|Religious right groups portray the Kleins as victims. Don't be fooled. They aren't.|
One thing which is absolutely aggravating about religious right groups like the Family Research Council is not just how they lie, but how they will repeat the lie in spite of it being refuted.
For groups who claim to speak about upholding values and Christians ethics, organizations like FRC seem to have no problem playing fast and loose with the truth whenever it suits them. Take the situation about Sweet Cakes bakery for example. FRC just sent out a Washington Update pushing the usual nonsense about how supposed Christians, like the owners of Sweet Cakes bakery, are being "persecuted" by the lgbt community:
There has to be space in our society for people who hold differing views. Isn't that what liberals meant by tolerance? Apparently not, as Aaron and Melissa Klein know all too well. Like dozens of other family businesses, the Kleins never thought that their faith would be a liability to their booming bakery business. They were wrong. In a politically correct world, thy found out that costs of running a business are a lot more than dollars and cents. For these bakers, it was their First Amendment rights.
Their dream of opening a dessert shop near Portland, Oregon turned into a nightmare when two lesbians refused to take "no" for an answer on their request for a same-sex "wedding" cake. As FRC's Travis Weber points out, the Kleins were happy to provide any item from their shop to gay and straight customers alike. They welcomed everyone to come and shop at Sweet Cakes by Melissa. The only thing the Kleins declined to do was become part of a same-sex wedding ceremony; they didn't want to be forced -- by any customer -- to create a cake that violated their beliefs. The same was true of any event contradicting their faith -- like a celebration of divorce, an order they would also decline.
Still, liberals in the state hounded the Kleins with a ferocity that ultimately forced their store to close. Now, facing a $135,000 fine, the parents of five will finally have their day in court. Until now, they've been at the mercy of a biased administrative body in Oregon that even went so far as to impose a gag order on the couple.
FRC is being highly deceptive. No one put a gag order on the Kleins.
According to Media Matters:
Charlie Burr, Communication Director for the Oregon Bureau of Labor and Industries, debunked the "gag order" talking point in an email to Media Matters:
Our Final Order against Sweet Cakes by Melissa did not contain a gag order (as reported by Fox's Todd Starnes, National Review, Daily Caller and others). It does contain damages for the same-sex couple denied service based on sexual orientation and also includes a cease and desist order directing the business to refrain from discriminating against future customers. That does not mean that the owners are prohibited from talking about the case or their opposition to Oregon anti-discrimination laws.This cease and desist order is based on enforcement of Oregon's non-discrimination law, which prohibits advertising that services of a public accommodation will be denied on the basis of sexual orientation. It's the same language that makes it illegal for a business to place a "whites only" sign in their window. As Slate's Mark Joseph Stern explained, this is not the same as a gag order (emphasis added):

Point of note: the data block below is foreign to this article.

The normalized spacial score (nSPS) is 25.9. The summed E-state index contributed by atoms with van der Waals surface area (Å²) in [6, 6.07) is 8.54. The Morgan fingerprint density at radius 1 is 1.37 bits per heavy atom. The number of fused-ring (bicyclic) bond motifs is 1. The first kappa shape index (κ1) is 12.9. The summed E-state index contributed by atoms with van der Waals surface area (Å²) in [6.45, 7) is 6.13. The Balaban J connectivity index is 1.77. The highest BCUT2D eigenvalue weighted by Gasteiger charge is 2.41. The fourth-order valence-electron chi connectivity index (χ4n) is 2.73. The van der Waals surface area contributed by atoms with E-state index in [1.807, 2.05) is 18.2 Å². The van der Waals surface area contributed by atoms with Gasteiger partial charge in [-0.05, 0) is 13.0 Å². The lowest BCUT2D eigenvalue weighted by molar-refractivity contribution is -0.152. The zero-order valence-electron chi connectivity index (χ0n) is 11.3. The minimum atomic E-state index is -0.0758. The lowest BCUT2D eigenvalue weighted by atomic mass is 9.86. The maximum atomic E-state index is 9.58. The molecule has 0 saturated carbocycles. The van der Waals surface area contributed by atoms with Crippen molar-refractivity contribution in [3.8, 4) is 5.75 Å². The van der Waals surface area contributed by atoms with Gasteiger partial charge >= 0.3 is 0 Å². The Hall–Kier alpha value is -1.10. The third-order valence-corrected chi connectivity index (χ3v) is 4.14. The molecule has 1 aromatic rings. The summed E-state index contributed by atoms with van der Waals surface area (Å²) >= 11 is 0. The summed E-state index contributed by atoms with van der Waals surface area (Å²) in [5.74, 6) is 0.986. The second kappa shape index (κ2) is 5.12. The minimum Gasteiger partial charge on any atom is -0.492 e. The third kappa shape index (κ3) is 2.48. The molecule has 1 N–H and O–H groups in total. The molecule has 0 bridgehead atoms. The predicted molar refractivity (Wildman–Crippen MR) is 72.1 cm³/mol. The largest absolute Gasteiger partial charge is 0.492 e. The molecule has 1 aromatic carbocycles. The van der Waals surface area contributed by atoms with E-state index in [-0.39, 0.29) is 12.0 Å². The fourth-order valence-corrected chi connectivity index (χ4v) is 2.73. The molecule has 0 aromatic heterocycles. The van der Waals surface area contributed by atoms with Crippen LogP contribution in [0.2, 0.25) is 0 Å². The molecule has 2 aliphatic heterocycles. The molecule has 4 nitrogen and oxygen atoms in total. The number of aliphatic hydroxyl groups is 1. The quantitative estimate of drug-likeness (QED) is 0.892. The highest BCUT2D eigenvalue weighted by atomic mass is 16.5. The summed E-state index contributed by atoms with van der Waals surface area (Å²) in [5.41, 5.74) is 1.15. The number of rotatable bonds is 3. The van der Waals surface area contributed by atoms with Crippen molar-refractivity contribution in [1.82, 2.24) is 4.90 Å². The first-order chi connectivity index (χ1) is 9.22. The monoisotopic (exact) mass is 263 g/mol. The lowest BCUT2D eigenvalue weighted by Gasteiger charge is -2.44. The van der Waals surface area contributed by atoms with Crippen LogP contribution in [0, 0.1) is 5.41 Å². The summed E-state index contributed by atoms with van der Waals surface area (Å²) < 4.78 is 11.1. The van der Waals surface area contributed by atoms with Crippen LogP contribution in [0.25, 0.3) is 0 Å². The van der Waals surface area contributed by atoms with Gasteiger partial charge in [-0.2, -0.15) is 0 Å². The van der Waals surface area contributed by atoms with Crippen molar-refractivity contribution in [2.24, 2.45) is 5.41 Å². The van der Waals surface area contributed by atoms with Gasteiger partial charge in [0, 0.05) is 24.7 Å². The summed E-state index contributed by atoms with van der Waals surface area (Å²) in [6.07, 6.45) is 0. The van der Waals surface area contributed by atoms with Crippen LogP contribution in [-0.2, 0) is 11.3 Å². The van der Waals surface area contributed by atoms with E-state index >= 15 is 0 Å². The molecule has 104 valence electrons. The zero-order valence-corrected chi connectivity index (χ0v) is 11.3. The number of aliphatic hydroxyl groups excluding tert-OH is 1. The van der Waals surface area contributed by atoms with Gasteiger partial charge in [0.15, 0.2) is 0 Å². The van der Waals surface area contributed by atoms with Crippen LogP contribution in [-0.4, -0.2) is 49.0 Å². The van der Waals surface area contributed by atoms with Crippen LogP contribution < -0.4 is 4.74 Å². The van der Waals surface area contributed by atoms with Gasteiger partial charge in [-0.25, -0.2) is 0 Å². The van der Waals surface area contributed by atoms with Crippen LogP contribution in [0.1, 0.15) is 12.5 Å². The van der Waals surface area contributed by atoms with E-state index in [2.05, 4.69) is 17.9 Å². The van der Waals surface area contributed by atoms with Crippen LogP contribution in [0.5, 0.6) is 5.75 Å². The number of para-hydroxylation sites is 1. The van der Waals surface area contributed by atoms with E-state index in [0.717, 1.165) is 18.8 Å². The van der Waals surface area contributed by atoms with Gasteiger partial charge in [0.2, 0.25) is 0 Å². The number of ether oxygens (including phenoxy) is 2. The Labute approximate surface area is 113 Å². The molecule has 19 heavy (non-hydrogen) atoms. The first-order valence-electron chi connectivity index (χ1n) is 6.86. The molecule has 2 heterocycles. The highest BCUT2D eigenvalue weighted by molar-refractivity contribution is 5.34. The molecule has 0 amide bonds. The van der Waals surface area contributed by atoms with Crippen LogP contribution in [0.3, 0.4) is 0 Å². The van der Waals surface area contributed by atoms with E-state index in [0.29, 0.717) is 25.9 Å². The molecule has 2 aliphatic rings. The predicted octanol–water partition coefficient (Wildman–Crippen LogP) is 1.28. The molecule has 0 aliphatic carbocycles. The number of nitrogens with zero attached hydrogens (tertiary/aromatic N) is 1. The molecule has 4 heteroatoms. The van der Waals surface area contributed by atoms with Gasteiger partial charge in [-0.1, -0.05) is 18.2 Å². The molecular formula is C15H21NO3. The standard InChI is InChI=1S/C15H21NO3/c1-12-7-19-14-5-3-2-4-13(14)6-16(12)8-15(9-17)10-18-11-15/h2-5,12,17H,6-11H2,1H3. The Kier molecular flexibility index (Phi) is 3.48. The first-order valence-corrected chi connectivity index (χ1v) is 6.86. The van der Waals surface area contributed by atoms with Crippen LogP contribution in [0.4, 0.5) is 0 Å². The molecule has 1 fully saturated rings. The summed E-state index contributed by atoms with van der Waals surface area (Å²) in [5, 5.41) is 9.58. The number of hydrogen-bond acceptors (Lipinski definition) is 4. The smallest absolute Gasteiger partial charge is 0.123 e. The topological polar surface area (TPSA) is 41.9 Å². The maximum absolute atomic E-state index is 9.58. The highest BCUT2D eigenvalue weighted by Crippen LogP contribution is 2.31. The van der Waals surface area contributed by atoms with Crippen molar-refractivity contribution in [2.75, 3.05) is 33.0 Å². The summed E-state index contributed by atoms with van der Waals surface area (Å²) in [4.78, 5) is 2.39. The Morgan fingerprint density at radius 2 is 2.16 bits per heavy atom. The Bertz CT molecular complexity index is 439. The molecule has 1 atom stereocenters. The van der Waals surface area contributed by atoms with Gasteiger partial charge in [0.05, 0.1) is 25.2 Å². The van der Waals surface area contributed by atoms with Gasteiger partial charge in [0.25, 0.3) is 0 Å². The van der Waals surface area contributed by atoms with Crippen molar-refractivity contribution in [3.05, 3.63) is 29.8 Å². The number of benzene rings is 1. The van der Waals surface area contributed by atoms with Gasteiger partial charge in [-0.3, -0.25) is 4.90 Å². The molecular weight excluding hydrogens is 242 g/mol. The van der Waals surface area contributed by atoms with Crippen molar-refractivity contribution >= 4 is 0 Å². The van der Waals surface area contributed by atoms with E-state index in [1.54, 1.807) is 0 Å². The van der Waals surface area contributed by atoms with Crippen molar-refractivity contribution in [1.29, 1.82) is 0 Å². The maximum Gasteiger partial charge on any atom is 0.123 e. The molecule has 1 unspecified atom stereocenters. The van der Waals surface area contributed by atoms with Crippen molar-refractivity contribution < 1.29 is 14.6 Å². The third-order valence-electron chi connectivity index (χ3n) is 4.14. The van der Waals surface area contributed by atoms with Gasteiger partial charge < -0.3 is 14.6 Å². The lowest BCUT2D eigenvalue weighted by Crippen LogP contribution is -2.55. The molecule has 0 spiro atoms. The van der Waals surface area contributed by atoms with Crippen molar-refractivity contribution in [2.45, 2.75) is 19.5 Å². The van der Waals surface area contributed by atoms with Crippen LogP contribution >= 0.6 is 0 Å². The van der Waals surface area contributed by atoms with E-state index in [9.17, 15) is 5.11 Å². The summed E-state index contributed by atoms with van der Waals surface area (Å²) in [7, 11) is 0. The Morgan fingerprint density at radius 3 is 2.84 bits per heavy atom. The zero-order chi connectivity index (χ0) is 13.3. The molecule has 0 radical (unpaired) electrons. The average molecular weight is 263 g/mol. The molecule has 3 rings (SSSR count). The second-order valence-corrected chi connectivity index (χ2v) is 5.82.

There is nothing in Avakian's order that bars the Kleins from talking about the ruling. They can rail against it, march against its injustice, and pen Facebook screeds complaining about anti-discrimination law. What they cannot do is proclaim (publicly!) that their business will not serve gay couples.
MSNBC gave a good breakdown of how the "gag order" story came into being:
. . . the Heritage Foundation’s Daily Signal published a report claiming that an Oregon labor commissioner had “placed an effective gag order” on the bakery. Which led the Weekly Standard to repeat the claim. National Review soon followed. From there, it was on to Breitbart, the Daily Caller, Fox News’ website, and on Sunday, a Fox News broadcast.
The Weekly Standard’s piece, in particular, told readers:According to the state, the Kleins are now forbidden from talking about the ruling against them.
The sad part is that these same right-wing news organizations refused to take back their false claim.
According to Think Progress:
. . . conservatives doubled down, with FRC claiming that according to ADF’s reading of the decision, “anything Aaron and Melissa said about their case could be declared an act of ‘discrimination.’” At Heritage, Hans von Spakovsky attempted to distinguish between the Kleins’ commitment to not changing any of their behaviors and any intention to discriminate. He framed their responses to suggest that they were merely talking about their beliefs about same-sex marriage and their intent to continue to ‘stay strong’ and fight this unfair, unjustified financial penalty and “gag order,” arguing it was unfair to conclude that meant they would continue to refuse service to same-sex couples.
ThinkProgress also pointed out that at the time, the Kleins had raised over $250,000 online, something FRC failed to mention in its sob story.
I think I answered my own question I posed in the headline. Of course the Family Research Council won't ever stop distorting the Sweet Cakes bakery case. Why should FRC stop when it has back-up in the form of the right-wing so-called media and there doesn't seem to be any repercussions the organization has to deal with for spreading the distortion.